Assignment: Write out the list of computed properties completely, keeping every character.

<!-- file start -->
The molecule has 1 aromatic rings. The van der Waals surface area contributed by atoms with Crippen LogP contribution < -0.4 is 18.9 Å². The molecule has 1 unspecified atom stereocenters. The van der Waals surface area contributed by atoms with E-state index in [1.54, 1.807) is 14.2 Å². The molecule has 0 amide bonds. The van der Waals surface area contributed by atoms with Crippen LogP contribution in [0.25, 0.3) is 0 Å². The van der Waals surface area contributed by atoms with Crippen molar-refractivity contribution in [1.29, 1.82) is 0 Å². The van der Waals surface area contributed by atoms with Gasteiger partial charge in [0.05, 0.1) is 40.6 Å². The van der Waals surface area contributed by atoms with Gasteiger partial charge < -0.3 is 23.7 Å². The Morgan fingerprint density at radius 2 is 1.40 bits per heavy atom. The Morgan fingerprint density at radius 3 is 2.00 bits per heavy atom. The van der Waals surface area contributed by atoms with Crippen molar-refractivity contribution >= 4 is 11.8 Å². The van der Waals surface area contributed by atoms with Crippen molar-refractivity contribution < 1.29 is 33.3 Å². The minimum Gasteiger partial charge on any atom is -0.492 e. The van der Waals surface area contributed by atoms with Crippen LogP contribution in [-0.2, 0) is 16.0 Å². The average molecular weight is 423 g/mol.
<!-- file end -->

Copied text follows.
The molecule has 1 aromatic rings. The van der Waals surface area contributed by atoms with Crippen LogP contribution < -0.4 is 18.9 Å². The molecule has 1 unspecified atom stereocenters. The van der Waals surface area contributed by atoms with E-state index in [1.54, 1.807) is 14.2 Å². The molecule has 0 amide bonds. The van der Waals surface area contributed by atoms with Crippen LogP contribution in [0.25, 0.3) is 0 Å². The van der Waals surface area contributed by atoms with Crippen molar-refractivity contribution in [1.29, 1.82) is 0 Å². The van der Waals surface area contributed by atoms with Gasteiger partial charge in [0.05, 0.1) is 40.6 Å². The van der Waals surface area contributed by atoms with Gasteiger partial charge < -0.3 is 23.7 Å². The Morgan fingerprint density at radius 2 is 1.40 bits per heavy atom. The Morgan fingerprint density at radius 3 is 2.00 bits per heavy atom. The van der Waals surface area contributed by atoms with Crippen molar-refractivity contribution >= 4 is 11.8 Å². The van der Waals surface area contributed by atoms with Crippen molar-refractivity contribution < 1.29 is 33.3 Å². The minimum Gasteiger partial charge on any atom is -0.492 e. The van der Waals surface area contributed by atoms with Crippen LogP contribution in [-0.2, 0) is 16.0 Å². The average molecular weight is 423 g/mol.